these mild types there appears to be very little difference in
susceptibility. Those tried out include Ruby King, Ruby Giant,
California Wonder, World Beater, Pimiento, Royal King, Gold
Queen, Bullnose, Chinese Giant and Early Giant.
As peppers are grown throughout the year in Florida, there
are no typical seasonal developments particularly applicable.
The early infections of plants in seedbeds often consist of
small, irregular blackish spots usually along the margins on the
cotyledonary leaves. As the new leaves develop they become in-
fected and the lesions are
often I a r g e, irregular in
shape, sometimes more or
less circular but generally
more linear and irregular.
(Fig. 2.) In this stage the
leaves are rapidly shed. Se-
verely infected plants often
show only two or four small
rapidly developing leaves at
the growing tips of the
On the older plants in the
field the disease is first no-
ticeable as s m a 11, slightly
raised, water-soaked, blis-
ter-like spots, green to yel-
lowish in color, and scat-
tered over the blade. When
these spots are numerous
they usually remain small,
whereas if they are few and
whereas ifte they e few and Fig. 3. Pepper pod showing the
well-scattered, they may be- brown, irregular, blisterlike lesions
c o m e several millimeters of bacterial spot.
in diameter. The leaves thickly covered with diseased spots
change rapidly in color from green to yellow and when about
half of the total area is yellowish, the leaves are shed. The larger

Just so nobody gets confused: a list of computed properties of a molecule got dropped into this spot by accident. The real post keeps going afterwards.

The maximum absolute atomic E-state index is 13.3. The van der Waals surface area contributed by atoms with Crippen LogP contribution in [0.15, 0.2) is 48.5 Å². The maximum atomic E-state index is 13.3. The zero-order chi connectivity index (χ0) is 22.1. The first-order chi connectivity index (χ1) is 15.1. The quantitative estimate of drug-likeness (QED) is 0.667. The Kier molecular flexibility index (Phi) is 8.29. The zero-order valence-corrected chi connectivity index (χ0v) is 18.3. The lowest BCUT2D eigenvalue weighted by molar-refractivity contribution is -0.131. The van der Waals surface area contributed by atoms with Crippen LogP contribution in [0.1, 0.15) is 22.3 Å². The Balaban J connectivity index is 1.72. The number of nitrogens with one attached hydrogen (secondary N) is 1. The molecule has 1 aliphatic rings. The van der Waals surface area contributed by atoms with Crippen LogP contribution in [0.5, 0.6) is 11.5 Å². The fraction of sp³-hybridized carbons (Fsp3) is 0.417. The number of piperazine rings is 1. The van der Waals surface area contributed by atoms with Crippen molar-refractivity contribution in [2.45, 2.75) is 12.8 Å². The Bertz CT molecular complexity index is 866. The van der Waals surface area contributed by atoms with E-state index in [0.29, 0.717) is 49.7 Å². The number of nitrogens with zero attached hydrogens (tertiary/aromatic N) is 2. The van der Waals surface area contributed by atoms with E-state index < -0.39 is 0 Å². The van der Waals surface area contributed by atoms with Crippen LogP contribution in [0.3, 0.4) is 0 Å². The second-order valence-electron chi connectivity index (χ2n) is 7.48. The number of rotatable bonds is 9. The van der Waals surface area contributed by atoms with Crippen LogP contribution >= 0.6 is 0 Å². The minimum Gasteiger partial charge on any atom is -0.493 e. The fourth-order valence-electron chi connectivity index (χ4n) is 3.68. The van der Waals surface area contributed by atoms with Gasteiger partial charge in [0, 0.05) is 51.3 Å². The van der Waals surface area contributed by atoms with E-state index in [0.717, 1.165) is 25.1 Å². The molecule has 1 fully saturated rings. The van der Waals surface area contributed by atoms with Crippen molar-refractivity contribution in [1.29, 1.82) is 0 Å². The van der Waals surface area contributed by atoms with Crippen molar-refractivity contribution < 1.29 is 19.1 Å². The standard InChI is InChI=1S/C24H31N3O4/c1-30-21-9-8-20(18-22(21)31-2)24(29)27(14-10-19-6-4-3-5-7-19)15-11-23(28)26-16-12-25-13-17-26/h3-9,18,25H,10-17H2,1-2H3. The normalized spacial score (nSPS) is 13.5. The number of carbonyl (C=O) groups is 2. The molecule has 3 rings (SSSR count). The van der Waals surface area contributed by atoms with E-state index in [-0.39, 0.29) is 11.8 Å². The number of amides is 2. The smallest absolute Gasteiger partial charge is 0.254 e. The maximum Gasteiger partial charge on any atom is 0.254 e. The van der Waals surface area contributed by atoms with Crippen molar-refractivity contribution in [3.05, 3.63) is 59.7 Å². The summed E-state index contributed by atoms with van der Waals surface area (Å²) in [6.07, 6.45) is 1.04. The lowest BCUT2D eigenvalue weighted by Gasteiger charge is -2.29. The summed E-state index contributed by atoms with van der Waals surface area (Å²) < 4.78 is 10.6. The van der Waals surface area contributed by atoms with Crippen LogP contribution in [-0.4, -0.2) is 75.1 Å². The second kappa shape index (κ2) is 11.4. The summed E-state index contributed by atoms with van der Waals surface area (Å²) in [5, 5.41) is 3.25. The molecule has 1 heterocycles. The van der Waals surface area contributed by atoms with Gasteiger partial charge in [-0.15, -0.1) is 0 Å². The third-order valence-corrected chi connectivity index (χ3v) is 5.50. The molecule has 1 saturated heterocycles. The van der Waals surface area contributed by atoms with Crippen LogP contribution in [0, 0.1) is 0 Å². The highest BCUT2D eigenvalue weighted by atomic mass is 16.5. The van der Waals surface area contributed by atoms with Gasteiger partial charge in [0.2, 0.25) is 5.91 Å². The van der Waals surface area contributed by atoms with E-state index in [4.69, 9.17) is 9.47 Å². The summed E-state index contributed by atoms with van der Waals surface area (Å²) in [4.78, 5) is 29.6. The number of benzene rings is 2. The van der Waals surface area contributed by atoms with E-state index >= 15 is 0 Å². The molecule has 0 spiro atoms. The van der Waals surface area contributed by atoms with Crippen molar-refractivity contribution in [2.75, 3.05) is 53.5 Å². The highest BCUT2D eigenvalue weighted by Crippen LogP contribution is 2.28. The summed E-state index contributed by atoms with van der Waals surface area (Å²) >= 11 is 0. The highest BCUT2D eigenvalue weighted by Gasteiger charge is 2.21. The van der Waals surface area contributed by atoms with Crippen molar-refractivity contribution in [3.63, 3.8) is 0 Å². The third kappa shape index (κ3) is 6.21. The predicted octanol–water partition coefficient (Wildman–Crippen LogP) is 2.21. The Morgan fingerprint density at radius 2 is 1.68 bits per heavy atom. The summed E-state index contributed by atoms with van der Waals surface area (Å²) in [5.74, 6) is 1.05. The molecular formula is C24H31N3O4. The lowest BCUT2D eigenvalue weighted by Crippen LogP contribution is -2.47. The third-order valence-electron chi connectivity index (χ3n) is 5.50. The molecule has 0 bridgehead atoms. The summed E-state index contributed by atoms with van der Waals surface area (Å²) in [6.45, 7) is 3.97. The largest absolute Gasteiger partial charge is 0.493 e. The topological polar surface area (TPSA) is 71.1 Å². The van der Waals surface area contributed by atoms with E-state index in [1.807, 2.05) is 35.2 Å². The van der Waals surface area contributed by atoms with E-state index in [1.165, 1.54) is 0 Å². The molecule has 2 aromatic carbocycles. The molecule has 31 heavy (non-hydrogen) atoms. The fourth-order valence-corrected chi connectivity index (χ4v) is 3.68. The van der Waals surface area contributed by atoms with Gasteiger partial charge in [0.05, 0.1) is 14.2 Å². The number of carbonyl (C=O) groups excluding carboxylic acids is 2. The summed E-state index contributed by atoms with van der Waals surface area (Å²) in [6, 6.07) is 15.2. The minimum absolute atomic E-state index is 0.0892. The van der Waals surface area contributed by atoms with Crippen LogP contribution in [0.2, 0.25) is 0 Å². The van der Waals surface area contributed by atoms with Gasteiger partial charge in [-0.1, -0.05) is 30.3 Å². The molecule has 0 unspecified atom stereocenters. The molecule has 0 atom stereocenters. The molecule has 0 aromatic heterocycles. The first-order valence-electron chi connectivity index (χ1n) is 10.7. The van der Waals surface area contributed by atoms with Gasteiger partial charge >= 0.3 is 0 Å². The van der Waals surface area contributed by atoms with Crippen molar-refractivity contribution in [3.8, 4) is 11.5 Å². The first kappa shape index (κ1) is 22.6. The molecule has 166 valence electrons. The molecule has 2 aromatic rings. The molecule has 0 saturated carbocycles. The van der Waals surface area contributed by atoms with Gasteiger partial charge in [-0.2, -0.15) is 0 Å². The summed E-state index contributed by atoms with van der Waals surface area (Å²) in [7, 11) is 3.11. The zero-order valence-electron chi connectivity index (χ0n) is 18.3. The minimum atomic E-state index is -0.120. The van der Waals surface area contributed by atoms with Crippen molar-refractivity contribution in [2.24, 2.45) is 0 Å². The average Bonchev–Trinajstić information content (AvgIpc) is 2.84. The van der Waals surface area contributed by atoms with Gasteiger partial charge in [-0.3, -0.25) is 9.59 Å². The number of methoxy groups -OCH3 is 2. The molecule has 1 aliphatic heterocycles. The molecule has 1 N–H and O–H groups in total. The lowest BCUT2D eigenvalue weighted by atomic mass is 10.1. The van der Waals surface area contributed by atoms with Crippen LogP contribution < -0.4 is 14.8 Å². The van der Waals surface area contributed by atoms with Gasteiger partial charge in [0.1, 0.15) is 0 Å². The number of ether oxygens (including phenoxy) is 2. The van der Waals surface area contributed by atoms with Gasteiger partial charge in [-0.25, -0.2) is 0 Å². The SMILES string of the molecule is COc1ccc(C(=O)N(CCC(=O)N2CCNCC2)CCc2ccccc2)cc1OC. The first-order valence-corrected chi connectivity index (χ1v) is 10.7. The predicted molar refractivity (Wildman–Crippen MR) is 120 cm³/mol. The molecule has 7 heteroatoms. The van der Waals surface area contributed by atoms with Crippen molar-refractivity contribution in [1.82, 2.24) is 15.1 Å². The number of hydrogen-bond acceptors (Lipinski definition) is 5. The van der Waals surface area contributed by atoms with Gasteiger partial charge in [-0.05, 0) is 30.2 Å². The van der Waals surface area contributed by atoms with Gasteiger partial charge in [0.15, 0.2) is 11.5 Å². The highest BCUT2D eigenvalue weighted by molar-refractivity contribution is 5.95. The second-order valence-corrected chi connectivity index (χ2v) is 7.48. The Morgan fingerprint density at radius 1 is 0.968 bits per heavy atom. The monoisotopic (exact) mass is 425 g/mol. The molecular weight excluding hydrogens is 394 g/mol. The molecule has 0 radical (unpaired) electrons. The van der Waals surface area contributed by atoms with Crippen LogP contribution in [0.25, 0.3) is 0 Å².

scattered spots are surrounded by a lighter colored band or halo
and the time of shedding of an infected leaf depends almost
wholly on the number of lesions present. Often complete shed-

Florida Agricultural Experiment Station

ding of leaves takes place as described above during a period
of two or three weeks. This results in stunted plants early in
their development and badly sunburned pods during the fruit-
ing period.
On the fruit the lesions are at first yellowish brown, irregular
and blister-like (Fig. 3). With age they gradually enlarge, often
becoming a centimeter in diameter. During this development
the surface of the blister usual-
ly cracks and the lesion be-
comes irregularly ridged, rough
and cankerous (Fig. 4). They
penetrate deep into the flesh
and make the pods unfit for
market. They also open the way
for the development of decay by
secondary organisms incapable
of causing primary infections.
The bacterial spot organism
very seldom causes the pods to
Satisfactory control can be
Fig. 4.-Raised rough and canker- obtained except under most ad-
ous spots on pepper pods caused verse conditions. During rainy,
by the bacterial spot organism. warm weather the d i s e a s e
spreads very rapidly and control measures known and applied at
the present time are not adequate to hold it in check.
The sedbeds should be made on soil not previously used for
this purpose. If new land is not available, the soil should be
disinfected with steam or formaldehyde. The seed should be
treated in 1:1,000 corrosive sublimate for eight minutes, washed
and dried. When the seedlings have developed four or 6 leaves
they should be thoroughly sprayed with 2-4-50 bordeaux mix-